If spring is the season of budding expectations, it is also a time of educational hopes and aspirations as high-school seniors around the country await letters from college admissions offices. But like so many other institutions, four-year colleges seem to be running in place. They have not increased the proportion of bachelor's degrees they turn out in relation to the number of high-school graduates since the late 1990s, while ratcheting up the competitive bar for entrance. That is, rather than casting a wider net to accommodate more high-school graduates, they have spent increasing effort in competing for position on a fixed playing field.
Gone are the days when, back in the 1980s, my best friend, Rob, and I shot pool and hoops after school and were left largely to our own devices to figure out where we wanted to go to college. Our only resource—even though we attended the so-called best public high school in the county—was Barron's Guide to the Most Competitive Colleges. Over iced tea, we joked that we should apply to Hood College in Maryland—in order to learn the art and science of mugging. We made more-ribald jokes about our other favorite, Ball State University. Then I took the SAT's, one time, with no formal preparation, and left my future in the hands of fate, chance, and luck.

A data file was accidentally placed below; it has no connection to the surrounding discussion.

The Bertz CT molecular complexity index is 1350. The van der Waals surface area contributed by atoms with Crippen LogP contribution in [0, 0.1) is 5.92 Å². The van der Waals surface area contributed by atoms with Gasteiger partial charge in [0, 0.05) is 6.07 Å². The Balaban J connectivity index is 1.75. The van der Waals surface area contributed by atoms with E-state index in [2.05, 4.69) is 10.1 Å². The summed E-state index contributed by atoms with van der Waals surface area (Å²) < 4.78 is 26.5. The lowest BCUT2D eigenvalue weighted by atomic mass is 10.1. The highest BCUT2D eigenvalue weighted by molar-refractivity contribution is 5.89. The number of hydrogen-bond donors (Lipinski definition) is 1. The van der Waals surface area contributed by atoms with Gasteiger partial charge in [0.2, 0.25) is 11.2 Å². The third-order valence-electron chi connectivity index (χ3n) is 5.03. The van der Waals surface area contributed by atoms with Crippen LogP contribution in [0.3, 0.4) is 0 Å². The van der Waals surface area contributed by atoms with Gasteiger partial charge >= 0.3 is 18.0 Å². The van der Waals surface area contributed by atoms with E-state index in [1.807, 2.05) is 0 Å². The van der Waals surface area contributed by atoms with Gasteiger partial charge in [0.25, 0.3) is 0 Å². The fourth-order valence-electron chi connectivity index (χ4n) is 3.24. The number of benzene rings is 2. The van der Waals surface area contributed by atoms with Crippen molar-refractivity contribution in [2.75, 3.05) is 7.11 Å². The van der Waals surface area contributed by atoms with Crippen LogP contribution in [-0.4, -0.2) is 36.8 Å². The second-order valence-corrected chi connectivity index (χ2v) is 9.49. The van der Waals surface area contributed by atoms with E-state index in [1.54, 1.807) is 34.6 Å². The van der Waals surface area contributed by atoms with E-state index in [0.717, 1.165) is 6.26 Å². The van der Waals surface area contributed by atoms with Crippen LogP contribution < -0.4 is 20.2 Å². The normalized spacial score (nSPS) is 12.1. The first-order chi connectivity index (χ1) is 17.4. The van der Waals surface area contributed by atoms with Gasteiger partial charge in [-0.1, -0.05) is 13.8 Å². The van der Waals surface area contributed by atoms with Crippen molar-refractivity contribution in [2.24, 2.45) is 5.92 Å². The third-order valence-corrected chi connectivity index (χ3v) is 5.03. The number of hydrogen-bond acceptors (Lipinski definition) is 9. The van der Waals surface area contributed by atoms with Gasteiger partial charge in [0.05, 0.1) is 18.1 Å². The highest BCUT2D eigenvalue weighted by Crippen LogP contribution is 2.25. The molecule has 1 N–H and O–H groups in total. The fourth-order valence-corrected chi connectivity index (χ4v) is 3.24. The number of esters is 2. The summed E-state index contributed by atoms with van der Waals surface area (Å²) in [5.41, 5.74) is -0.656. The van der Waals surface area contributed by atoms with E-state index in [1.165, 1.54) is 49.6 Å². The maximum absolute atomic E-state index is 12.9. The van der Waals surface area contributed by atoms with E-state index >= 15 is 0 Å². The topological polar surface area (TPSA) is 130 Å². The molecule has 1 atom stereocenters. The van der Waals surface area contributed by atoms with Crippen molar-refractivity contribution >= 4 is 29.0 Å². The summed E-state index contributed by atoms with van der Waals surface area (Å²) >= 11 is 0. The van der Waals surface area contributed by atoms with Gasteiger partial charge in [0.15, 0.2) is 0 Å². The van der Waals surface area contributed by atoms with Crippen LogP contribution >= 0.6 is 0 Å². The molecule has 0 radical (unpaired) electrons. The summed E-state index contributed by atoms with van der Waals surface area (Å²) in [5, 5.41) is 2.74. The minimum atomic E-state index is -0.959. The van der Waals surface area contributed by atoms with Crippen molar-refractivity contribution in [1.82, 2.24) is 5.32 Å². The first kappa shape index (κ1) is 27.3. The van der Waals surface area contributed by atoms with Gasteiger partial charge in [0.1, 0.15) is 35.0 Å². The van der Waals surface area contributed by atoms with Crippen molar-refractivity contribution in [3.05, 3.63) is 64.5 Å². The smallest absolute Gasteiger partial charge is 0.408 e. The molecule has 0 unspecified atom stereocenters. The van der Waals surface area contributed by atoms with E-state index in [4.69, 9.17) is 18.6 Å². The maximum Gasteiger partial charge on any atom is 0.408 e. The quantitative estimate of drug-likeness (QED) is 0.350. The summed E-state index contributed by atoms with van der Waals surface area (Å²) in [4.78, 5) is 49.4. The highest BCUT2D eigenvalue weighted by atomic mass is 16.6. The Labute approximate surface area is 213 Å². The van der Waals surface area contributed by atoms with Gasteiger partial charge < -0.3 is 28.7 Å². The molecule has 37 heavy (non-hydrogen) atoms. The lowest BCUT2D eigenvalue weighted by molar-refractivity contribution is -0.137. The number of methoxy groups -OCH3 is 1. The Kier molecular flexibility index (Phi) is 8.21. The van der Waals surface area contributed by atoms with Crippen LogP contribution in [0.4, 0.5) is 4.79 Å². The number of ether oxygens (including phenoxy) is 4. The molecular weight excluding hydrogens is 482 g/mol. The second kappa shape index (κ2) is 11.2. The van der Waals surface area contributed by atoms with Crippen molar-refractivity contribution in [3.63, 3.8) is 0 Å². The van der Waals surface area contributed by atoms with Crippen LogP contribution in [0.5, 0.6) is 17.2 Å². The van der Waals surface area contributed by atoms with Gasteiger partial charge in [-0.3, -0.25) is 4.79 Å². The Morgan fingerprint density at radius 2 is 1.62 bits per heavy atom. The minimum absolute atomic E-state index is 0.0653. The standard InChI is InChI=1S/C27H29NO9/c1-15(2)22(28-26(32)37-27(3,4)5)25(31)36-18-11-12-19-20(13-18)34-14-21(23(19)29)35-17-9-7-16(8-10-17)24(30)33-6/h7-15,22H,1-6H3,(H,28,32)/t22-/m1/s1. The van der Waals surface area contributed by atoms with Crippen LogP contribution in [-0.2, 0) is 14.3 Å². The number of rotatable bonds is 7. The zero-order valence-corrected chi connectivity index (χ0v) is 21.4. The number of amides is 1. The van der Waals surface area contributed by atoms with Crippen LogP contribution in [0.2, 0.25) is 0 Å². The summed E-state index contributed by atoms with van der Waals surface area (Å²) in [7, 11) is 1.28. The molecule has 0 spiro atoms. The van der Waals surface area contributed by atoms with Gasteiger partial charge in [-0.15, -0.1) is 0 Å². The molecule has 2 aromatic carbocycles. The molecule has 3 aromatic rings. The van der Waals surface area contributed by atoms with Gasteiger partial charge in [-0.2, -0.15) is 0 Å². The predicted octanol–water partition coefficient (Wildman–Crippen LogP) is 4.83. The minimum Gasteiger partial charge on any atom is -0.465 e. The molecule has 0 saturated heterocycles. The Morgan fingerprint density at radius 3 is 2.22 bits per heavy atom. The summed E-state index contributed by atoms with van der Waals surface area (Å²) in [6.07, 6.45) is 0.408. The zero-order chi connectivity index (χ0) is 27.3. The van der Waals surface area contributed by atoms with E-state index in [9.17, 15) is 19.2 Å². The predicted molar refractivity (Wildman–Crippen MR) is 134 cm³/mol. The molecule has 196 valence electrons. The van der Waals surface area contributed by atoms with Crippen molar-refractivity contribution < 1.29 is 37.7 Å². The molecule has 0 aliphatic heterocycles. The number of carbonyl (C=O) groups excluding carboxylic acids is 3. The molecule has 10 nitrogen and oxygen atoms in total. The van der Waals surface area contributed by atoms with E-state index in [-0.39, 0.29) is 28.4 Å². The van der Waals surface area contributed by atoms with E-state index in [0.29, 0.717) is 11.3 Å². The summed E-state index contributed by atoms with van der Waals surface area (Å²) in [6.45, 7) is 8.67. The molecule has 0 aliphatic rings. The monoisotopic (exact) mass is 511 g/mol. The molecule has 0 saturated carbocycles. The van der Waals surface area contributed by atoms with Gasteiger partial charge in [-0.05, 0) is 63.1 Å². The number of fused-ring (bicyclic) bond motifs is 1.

In the end, I applied to a range of colleges. At the last minute, a classmate handed me an application for the University of California at Berkeley that she had filled out in pencil before deciding that it was too far from home. So on the last possible day, I erased her info and penned in my own. Little did I know that I would fall in love with the University of California on my visit the next spring and make that my choice. Rob, meanwhile, attended New York University, where he received tuition remission on account of his father being an employee.